The Pope is expanding the ranks of cardinals who will likely choose a successor

VATICAN CITY (AP) — With a solemn ceremony to create new cardinals, Pope Francis was poised Saturday to formally expand the ranks of churchgoers who can now vote for his successor should he die or resign — the final step which he said he would consider if the need arose.

Of the 20 ecclesiastics rising to the rank of cardinal at St. Peter’s Basilica, 16 are under the age of 80 and can therefore participate in a conclave — the ceremonial, shrouded, locked-door assembly of cardinals who cast paper ballots to elect a new pope.

So far, Francis, 85, has appointed more than half of the electorate’s cardinals. This raises the prospect that whoever becomes the next pontiff will share his vision for the future of the church.

In choosing San Diego Bishop Robert Walter McElroy, Francis bypassed US churchmen who traditionally lead more prestigious dioceses, including San Francisco Archbishop Salvatore Cordileone.

McElroy was among the few US bishops to question why the US bishops’ conference insists on identifying abortion as its “top” priority. Echoing the Pope’s concerns, he has questioned why poverty, migration and climate change are not given more attention.

He is also among a minority of US bishops opposing a campaign to deny Communion to Catholic politicians who support abortion rights. Cordileone said he would not long allow US House Speaker Nancy Pelosi to receive an Abortion Rights Fellowship.

While he is adamantly against abortion as a grave sin, Francis has also decried what he calls a weapon of Society.

McElroy last year was among a small group of US bishops who signed a statement expressing support for LGBTQ youth and denouncing the bullying they often face.

Francis has sought to make gay Catholics feel welcome in the church, whose teaching holds that same-sex contact is a sin.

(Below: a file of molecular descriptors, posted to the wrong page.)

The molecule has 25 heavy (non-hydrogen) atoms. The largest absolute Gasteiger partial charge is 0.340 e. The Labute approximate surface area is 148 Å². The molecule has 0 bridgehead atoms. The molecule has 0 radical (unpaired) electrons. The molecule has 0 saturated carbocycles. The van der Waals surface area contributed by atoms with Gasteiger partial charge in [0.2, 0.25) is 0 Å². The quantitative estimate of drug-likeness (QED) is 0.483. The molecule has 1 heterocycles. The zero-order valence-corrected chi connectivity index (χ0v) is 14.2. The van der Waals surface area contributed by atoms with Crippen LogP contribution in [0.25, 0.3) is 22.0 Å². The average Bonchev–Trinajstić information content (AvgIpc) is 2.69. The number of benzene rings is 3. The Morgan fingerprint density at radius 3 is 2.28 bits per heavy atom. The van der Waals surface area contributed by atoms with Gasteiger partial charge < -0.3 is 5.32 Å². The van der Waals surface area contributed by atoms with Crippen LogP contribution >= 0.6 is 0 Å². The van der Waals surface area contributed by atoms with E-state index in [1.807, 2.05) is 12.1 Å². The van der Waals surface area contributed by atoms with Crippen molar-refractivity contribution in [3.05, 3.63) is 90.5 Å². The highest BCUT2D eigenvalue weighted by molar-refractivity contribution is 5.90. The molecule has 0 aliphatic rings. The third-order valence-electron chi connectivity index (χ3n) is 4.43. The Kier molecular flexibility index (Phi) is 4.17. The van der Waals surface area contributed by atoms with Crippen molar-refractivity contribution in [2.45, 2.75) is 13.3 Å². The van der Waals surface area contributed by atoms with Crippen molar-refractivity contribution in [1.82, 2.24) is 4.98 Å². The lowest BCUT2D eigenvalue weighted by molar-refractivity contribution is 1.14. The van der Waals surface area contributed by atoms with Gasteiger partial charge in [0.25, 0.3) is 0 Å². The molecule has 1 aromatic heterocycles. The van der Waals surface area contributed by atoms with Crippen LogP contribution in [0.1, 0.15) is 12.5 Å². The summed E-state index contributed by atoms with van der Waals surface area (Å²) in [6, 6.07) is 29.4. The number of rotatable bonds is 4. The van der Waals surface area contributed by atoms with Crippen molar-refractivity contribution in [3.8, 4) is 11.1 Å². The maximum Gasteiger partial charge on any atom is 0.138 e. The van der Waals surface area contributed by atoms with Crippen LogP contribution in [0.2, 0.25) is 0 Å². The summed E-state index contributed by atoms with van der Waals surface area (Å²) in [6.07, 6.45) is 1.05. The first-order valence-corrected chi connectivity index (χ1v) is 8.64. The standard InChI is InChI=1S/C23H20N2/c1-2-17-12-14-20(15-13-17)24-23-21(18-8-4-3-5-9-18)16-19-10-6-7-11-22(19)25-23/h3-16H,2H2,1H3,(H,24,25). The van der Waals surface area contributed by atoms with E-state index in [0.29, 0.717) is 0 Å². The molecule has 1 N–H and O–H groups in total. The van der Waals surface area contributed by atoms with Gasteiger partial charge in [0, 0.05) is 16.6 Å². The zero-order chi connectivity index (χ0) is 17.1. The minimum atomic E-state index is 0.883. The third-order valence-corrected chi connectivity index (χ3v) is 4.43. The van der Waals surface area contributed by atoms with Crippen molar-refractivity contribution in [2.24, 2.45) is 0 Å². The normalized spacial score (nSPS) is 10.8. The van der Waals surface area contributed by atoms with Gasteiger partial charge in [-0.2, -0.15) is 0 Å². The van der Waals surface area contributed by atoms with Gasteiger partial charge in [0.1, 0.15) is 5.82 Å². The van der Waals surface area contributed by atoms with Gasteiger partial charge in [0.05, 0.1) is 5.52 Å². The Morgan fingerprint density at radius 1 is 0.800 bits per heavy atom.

Among those selected to be among the newest cardinals is Bishop Richard Kuuia Baawobr of Wa, Ghana. He has spoken out against LGBTQ rights.

Asked by the Associated Press about such conflicting views, McElroy replied that “there are always cultural differences within the life of the church as within the human family. And different cultures approach these questions in different ways.”

McElroy added: “My view is that we have an obligation in the church to make LGBT people feel as welcome in the life of the church as everyone else. And that’s the mandate that we have, so we have to find a way to do that .”

Archbishop Ulrich Steiner of Manaus, Brazil, has been chosen as the first cardinal from the Amazon, the vast environmentally vulnerable region of South America on the continent of the Argentine-born pontiff’s homeland. Speaking to the AP, Steiner expressed concern about the increase in violence in the Amazon — “not just from an environmental standpoint, but also because of drugs.”

“But this violence was not born there, it came from outside,” Steiner said. “It’s always money-related violence. Concessions, deforestation, both with mining and fishing.”

Increasingly, more of the cardinals come from Asia and Africa, while fewer come from Europe, where the number of Catholic priests has declined in recent years. After the treaty, those from Europe will represent 42% of the College of Cardinals, compared with 52% in 2013, when Francis’ pontificate began.

At 48, the youngest member among the ranks of cardinals is an Italian missionary in Mongolia. Archbishop Giorgio Marengo, as apostolic prefect of Ulaanbaatar, ventured that the tiny size of his flock there — Catholics in that Asian country number about 1,300 — contributed to the pope’s selection. Francis “knows how important it is to support these small communities.”


Sabrina Sergi and Fanuel Morelli contributed to this report.

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